Molecular and clinical studies of severe congenital neutropenia or Kostmann disease
Our research interests also include cancer research with focus on apoptosis signaling in malignant and non-malignant (pre-malignant) hematological diseases, such as severe congenital neutropenia (SCN) or Kostmann disease, and hematopoietic malignancies such as leukemia, lymphoma, and myeloma (principal funding: Swedish Cancer Research Foundation and Stockholm County Council (ALF Project). We actively collaborate with clinical colleagues at the Karolinska University Hospital and with several other national and international researchers in Europe and the United States.
In particular, we have contributed to the identification of mutations in the gene encoding HS-1-associated protein X-1 (HAX-1) in patients with autosomal recessive forms of Kostmann disease, a condition that was first described by the Swedish pediatrician, Dr. Rolf Kostmann, in the 1950s. We have shown that myeloid precursors from these patients undergo accelerated, mitochondria-dependent apoptosis. More recent studies are beginning to unravel a prominent role for HAX-1 in apoptosis signaling not only in the hematopoietic compartment, but also in the central nervous system. Moreover, several different cellular and viral binding partners of HAX-1 have been identified thus pointing toward a complex and multifunctional role of this protein (Fadeel & Grzybowska, Biochem Biophys Acta, 2009). We recently reported that HAX-1 is overexpressed in certain forms of B lymphoma and we are now aiming to delineate the role of HAX-1 in hematopoietic malignancies.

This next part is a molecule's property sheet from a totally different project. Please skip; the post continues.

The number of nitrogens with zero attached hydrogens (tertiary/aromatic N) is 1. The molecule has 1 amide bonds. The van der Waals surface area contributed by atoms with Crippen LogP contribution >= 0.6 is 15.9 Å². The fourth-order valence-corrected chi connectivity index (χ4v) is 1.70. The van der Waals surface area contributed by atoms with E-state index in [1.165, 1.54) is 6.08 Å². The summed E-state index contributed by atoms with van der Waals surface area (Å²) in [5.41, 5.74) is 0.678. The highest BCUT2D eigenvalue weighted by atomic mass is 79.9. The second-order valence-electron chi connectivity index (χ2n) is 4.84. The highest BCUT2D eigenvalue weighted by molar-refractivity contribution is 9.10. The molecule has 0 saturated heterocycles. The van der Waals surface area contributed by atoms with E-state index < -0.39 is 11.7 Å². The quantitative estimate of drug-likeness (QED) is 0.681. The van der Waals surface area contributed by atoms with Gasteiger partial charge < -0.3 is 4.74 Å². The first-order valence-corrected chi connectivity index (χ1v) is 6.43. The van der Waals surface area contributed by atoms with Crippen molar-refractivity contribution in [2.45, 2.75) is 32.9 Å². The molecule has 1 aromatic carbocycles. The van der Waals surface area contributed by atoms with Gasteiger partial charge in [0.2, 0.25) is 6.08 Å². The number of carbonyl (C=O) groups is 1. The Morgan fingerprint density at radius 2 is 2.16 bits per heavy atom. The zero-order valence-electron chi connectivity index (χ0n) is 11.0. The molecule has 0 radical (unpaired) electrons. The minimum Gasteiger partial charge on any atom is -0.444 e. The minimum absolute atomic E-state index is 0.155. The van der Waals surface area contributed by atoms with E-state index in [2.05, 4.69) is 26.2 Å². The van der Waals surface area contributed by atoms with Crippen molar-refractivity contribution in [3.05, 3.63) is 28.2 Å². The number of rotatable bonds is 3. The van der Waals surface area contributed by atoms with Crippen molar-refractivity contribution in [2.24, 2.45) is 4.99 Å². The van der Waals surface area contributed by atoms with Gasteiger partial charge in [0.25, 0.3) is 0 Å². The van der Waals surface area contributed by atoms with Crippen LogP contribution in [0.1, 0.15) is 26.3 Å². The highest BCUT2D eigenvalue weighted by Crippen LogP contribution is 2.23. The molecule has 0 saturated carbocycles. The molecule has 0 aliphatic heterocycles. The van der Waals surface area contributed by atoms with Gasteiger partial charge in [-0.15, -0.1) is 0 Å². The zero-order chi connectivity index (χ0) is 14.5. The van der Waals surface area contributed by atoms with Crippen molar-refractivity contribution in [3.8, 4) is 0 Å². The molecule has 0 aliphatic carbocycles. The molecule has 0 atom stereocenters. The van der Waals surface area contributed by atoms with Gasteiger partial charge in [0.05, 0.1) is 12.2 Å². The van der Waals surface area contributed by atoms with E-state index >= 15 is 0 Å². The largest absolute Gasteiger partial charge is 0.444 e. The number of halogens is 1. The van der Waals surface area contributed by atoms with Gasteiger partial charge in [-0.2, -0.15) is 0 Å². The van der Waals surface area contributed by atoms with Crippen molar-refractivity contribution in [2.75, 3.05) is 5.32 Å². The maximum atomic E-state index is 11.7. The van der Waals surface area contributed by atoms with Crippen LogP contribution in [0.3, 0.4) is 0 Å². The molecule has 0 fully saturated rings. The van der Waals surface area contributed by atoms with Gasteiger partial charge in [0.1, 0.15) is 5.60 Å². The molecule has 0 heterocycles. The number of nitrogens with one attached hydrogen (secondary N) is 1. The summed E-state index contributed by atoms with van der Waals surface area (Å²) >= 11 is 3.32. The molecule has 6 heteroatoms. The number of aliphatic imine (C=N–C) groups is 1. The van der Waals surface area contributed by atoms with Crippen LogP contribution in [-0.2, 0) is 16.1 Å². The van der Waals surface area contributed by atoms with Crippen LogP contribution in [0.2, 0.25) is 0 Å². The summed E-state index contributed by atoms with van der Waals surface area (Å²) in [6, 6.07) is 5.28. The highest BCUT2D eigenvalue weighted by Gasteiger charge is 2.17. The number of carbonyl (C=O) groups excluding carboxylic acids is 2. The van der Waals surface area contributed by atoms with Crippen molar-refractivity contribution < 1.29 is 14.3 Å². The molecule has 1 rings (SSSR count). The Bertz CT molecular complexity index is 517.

Our research also aims to identify novel gene defects in SCN patients of unknown genetic etiology. The latter studies are performed in part in collaboration with the Science for Life Laboratory.